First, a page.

In 2010 a group of local people (archaeologists, anthropologists, others) formed a forum "to promote, for the benefit of Aboriginal peoples and wider society, the research and preservation of Aboriginal cultural heritage of the Blue Mountains and surrounding areas".
Members of the forum agreed to follow up previous surveys in the region and to extend them systematically. Michael Jackson and Sharyn Halls have concentrated their research in the Kings Tableland Ridge west of Bedford Creek and sloping south to Warragamba Dam, and Bruce Cameron has consolidated many years of exploration in the Blue Labyrinth in the east draining into the Nepean River. Between these two areas Kelvin Knox has facilitated numerous searches in the Central Blue Mountains, convinced that despite considerable finds of the past, many more sites remain to be located.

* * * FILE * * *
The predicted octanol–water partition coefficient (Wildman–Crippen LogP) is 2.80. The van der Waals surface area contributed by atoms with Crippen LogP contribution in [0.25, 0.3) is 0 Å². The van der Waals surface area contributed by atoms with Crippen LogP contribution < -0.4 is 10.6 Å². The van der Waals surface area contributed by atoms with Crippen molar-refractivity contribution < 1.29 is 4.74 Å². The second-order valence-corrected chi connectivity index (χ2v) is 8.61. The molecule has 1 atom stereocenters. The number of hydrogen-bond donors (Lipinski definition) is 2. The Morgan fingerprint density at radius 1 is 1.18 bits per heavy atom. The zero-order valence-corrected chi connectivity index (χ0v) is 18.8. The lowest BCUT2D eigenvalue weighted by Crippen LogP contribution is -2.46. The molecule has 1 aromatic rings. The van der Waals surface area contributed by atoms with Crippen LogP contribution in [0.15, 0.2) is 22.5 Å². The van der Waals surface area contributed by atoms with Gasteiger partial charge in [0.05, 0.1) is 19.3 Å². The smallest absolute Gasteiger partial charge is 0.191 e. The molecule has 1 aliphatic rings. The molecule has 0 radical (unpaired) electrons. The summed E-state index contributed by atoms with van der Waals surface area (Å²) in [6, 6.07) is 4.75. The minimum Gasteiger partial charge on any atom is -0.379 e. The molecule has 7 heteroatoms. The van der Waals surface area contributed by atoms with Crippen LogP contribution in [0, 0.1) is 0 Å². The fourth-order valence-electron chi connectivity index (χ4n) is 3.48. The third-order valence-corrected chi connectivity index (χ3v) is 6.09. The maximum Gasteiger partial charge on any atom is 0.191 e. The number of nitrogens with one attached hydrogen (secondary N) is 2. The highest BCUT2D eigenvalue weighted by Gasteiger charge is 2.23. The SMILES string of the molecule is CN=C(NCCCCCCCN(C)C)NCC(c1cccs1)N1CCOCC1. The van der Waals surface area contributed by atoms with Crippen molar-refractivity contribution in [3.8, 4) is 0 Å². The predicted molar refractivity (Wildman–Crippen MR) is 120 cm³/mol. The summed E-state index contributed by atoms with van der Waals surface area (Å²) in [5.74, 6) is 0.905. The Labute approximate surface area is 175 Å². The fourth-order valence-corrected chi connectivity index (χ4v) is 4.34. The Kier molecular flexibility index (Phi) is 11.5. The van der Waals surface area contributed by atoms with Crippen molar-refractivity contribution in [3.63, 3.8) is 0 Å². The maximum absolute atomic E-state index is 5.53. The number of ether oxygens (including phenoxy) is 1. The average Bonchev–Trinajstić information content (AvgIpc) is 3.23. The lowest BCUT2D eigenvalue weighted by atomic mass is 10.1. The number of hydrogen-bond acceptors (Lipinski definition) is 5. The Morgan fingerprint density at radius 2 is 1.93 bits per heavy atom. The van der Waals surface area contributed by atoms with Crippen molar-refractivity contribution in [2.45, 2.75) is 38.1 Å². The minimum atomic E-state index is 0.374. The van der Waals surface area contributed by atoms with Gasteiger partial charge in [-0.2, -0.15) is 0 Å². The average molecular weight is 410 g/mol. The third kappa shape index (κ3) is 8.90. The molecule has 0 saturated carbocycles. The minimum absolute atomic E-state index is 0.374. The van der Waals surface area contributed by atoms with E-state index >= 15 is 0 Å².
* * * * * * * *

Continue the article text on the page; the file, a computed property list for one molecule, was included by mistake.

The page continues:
The record to date can be tabulated as follows.
This article, using different illustrations, is taken from Chapter Four
What are your thoughts on this commentary?
©2014Eugene Stockton & Kelvin Knox
What makes Burragorang so special? It is not so much an emotive response to the fact that a scenically beautiful valley had to be drowned in order to satisfy a city's need for water. Beautiful it was before, and beautiful it is now, but in my mind the reason for its 'special-ness' is more philosophical . . . The circumstances under which the Valley was settled are twofold: the controversial issues of convict emancipation in Australia, and the attempts to breach the western barrier which constrained the development of the young colony.